Maintenance of Natural Sustainable Riparian Communities Fact Sheets Series
A graduate student from North Dakota State University created these five extension fact sheets after monitoring and reporting on the riparian ecosystem associated with the Middle Sheyenne River, a perennial stream in eastern North Dakota.
Patch Burning for Cattle and Prairie: Doing Well by Doing Good
Kansas rancher Jane Koger, who raises 125 head annually in a cow/calf herd, is trying an ambitious new strategy to protect the rare prairie ecosystem on her ranch. The resulting "patch burning" system she developed with conservation organizations, along with help from a SARE grant and her Natural Resources Conservation Service (NRCS) field office, seems […]
Perfecting the Day-Range Pastured-Poultry System
Raising poultry on pasture instead of in a barn or other permanent structure is an increasingly popular enterprise for hobby and small farmers across the country. This bulletin features the Day-Range system, which consists of a mobile pen that is kept inside a fenced area. The birds are free to roam within the fenced-area during the day and are put in the mobile pen at night if predators are a problem. The mobile pen is moved daily to prevent accumulation of manure and the fence is moved as necessary to provide access to fresh pasture.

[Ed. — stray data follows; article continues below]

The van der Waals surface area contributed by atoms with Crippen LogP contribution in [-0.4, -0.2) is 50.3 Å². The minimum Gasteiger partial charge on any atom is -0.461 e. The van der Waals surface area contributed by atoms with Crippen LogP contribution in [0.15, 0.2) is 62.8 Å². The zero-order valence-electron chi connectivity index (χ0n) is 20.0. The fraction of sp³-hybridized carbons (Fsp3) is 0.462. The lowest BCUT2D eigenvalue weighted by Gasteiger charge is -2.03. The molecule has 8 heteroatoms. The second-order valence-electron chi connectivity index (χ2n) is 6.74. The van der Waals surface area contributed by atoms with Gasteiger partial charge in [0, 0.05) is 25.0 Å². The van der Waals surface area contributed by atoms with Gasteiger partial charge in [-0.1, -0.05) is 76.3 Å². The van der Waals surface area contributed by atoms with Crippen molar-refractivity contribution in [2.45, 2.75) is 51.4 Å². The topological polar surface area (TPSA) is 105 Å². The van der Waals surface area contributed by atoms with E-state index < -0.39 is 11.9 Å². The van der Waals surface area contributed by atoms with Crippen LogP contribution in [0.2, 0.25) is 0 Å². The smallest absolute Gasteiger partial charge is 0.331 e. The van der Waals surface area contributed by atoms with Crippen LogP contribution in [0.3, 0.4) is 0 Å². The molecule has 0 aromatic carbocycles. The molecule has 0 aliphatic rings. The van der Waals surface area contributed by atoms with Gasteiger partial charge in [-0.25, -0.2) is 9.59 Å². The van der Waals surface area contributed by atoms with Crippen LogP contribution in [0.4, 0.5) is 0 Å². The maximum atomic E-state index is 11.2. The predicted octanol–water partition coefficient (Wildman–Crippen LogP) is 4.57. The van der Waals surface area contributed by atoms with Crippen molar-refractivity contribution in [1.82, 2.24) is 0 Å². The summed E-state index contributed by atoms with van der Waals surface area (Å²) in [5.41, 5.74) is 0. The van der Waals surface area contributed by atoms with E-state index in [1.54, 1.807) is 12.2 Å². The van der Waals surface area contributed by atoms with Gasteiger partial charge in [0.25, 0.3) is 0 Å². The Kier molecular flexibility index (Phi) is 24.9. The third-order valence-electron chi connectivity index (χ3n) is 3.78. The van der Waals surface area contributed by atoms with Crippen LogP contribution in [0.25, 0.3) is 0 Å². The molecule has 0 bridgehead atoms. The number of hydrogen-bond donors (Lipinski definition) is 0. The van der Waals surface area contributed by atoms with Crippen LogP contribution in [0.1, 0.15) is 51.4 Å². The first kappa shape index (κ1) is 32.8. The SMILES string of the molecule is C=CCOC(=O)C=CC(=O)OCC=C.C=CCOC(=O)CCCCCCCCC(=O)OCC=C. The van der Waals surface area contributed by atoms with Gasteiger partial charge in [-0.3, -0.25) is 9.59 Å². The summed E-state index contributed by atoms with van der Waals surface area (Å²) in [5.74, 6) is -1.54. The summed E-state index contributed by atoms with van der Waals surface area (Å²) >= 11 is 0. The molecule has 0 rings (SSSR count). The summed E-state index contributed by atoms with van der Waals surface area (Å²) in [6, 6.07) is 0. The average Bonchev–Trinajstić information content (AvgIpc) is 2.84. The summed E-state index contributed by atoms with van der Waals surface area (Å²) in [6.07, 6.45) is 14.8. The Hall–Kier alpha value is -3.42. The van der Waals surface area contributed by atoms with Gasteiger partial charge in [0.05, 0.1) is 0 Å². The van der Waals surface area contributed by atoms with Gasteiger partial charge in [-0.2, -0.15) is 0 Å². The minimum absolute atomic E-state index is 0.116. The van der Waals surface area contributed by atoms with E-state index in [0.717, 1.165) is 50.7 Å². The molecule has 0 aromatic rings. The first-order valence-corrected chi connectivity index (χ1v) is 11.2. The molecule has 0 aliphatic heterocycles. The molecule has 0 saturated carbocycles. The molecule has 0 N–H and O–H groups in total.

Poultry Your Way
Poultry Your Way is for anyone interested in commercially raising, processing, and marketing poultry. It is designed to help you consider alternatives, and to help you make decisions about which alternative(s) will be most compatible with your family and business goals.